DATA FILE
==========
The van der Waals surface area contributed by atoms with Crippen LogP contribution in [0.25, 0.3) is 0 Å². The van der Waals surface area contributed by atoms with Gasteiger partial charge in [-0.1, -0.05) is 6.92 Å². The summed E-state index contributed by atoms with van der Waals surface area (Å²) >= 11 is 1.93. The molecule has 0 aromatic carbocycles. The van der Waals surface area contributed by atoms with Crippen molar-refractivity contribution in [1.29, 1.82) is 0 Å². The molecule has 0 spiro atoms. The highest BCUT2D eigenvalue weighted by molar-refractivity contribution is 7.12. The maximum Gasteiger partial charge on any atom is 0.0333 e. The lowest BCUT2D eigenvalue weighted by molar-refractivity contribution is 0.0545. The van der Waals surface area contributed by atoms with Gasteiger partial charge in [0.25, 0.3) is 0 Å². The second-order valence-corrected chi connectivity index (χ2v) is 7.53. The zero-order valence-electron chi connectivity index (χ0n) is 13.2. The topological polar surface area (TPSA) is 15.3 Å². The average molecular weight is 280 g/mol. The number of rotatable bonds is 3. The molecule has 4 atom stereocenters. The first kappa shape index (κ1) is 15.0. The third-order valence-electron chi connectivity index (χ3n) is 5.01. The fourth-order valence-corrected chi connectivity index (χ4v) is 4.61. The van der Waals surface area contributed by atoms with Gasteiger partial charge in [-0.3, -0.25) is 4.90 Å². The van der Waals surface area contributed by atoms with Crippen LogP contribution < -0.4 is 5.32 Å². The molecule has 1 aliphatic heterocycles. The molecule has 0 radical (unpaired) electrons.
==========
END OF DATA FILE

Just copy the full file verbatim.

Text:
The van der Waals surface area contributed by atoms with Crippen LogP contribution in [0.25, 0.3) is 0 Å². The van der Waals surface area contributed by atoms with Gasteiger partial charge in [-0.1, -0.05) is 6.92 Å². The summed E-state index contributed by atoms with van der Waals surface area (Å²) >= 11 is 1.93. The molecule has 0 aromatic carbocycles. The van der Waals surface area contributed by atoms with Crippen molar-refractivity contribution in [1.29, 1.82) is 0 Å². The molecule has 0 spiro atoms. The highest BCUT2D eigenvalue weighted by molar-refractivity contribution is 7.12. The maximum Gasteiger partial charge on any atom is 0.0333 e. The lowest BCUT2D eigenvalue weighted by molar-refractivity contribution is 0.0545. The van der Waals surface area contributed by atoms with Gasteiger partial charge in [0.25, 0.3) is 0 Å². The second-order valence-corrected chi connectivity index (χ2v) is 7.53. The zero-order valence-electron chi connectivity index (χ0n) is 13.2. The topological polar surface area (TPSA) is 15.3 Å². The average molecular weight is 280 g/mol. The number of rotatable bonds is 3. The molecule has 4 atom stereocenters. The first kappa shape index (κ1) is 15.0. The third-order valence-electron chi connectivity index (χ3n) is 5.01. The fourth-order valence-corrected chi connectivity index (χ4v) is 4.61. The van der Waals surface area contributed by atoms with Gasteiger partial charge in [-0.3, -0.25) is 4.90 Å². The van der Waals surface area contributed by atoms with Crippen LogP contribution < -0.4 is 5.32 Å². The molecule has 1 aliphatic heterocycles. The molecule has 0 radical (unpaired) electrons.